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Prevent Adventitious Agent Contamination in Your mAb Process


Merck:/Freestyle/PS-Process-Solutions/Learning-Centers/Virus-Safety-Assurance/bioreactor-man.jpg Bioreactors are at particular risk of contamination from adventitious agents. A contamination event can interrupt manufacturing schedules and require costly investigations resulting in lost revenue and potential disruptions in drug supply.

Traditionally, preventing upstream microorganism contamination has focused on sourcing and testing raw materials as well as filtration to remove bacteria and mycoplasma. High profile viral contamination events have led manufacturers to re-examine risk assessments around viral safety and consider implementing additional steps upstream of the bioreactor to reduce the risk of viral contamination. Such steps might include:
Quantify your risk of a potential virus contamination with the Risk Calculator


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Watch our video to know more about viral contamination prevention in upstream processes
1. Prevent viral contamination from cell culture media feeds with HTST treated glucose
Glucose is a critical component of many cell culture media and is generally regarded as a high-risk raw material for viral contamination. This high-risk designation arises from the plant origin source (sugarcane or beet fields) coupled with its innate attractiveness to virus-carrying rodents. HTST (High Temperature Short Time) pasteurization of glucose enables robust clearance of viruses with high physico-chemical resistance, and provides a point-of-origin solution to mitigate the risk of viral contamination in high-risk cell culture components.

Treatment of high-risk materials such as glucose with HTST brings peace of mind without compromising cell culture performance.

Featured Solution

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We have expanded our HTST pasteurization capabilities and can provide HTST-treated glucose, manufactured under an ISO9001:2015 comprehensive Quality Management System, to global markets. This application note describes how HTST pasteurization can provide viral contamination risk mitigation for large volume, high-risk raw materials such as glucose, without impacting feed viability or cell culture performance.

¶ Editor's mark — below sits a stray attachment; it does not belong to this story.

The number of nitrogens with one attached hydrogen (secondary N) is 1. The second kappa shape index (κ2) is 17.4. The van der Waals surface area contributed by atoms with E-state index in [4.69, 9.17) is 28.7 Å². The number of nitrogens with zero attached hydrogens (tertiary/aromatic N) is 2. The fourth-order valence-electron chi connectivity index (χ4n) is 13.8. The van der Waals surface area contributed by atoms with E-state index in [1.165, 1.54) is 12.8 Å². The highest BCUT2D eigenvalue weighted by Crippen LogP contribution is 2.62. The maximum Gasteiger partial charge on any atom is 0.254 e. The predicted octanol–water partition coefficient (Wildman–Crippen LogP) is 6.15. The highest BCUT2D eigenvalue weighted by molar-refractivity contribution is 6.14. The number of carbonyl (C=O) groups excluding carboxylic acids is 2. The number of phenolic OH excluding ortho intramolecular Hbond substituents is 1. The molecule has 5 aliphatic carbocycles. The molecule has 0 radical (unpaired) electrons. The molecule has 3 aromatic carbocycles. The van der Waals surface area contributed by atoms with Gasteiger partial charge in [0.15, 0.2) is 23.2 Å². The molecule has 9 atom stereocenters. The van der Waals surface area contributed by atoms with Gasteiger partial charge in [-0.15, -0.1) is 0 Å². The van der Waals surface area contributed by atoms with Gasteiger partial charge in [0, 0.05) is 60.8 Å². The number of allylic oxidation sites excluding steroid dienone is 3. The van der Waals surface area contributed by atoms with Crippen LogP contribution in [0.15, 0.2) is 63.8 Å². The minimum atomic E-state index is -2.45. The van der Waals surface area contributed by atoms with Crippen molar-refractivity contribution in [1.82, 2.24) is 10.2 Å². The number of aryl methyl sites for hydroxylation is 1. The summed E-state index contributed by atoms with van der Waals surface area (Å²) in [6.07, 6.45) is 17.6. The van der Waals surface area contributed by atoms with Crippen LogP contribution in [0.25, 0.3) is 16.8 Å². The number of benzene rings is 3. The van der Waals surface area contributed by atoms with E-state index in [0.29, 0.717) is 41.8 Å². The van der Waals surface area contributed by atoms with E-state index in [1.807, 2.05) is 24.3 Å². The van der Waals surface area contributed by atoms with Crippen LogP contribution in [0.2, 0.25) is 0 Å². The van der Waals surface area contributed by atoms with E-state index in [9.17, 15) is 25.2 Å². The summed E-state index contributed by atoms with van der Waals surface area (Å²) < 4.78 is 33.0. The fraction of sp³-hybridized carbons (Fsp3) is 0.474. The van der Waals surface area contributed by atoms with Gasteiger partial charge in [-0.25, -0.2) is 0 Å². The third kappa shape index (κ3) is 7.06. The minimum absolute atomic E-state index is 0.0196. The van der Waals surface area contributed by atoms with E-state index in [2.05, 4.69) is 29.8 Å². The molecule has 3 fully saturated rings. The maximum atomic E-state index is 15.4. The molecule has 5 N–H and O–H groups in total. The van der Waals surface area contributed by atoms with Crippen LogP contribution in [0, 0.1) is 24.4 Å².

More Resources

Merck:/Freestyle/PS-Process-Solutions/Learning-Centers/Virus-Safety-Assurance/icon-video-rp.svg Video: Pasteurization process
 

Merck:/Freestyle/PS-Process-Solutions/Learning-Centers/Virus-Safety-Assurance/icon-video-rp.svg Webinar: HTST pasteurization of cell culture feeds for upstream viral safety
 
Merck:/Freestyle/PS-Process-Solutions/Learning-Centers/Virus-Safety-Assurance/icon-note-rp.svg Poster: Development of a High Temperature Short Time (HTST) viral load reduction model and process optimization for cell culture media treatment in an armfield pilot scale system


Product Information
Merck:/Freestyle/PS-Process-Solutions/Learning-Centers/Virus-Safety-Assurance/HTST-Mid Scale-minimal-insulation-300px.png
High Temperature Short Time (HTST) treated glucose

HTST pasteurization is a highly effective method to inactivate viruses.




2. Prevent viral contamination from cell culture media using nanofiltration
Learn how the Viresolve® Barrier filter offers a familiar, easy-to-use technology, for efficient processing of cell culture media components to reduce the risk of bioreactor contamination.

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  • Removal of both enveloped and non-enveloped viruses in addition to bacteria and mycoplasma
  • Improved process economics compared to using downstream virus filters
  • Maintained cell culture performance
 

More Resources

Merck:/Freestyle/PS-Process-Solutions/Learning-Centers/Virus-Safety-Assurance/icon-video-rp.svg Webinar: Defend your bioreactor: Barrier filtration as a key part of an upstream virus safety strategy
 

Merck:/Freestyle/PS-Process-Solutions/Learning-Centers/Virus-Safety-Assurance/icon-video-rp.svg Webinar: Bioreactor Protection with the Viresolve® Barrier Filter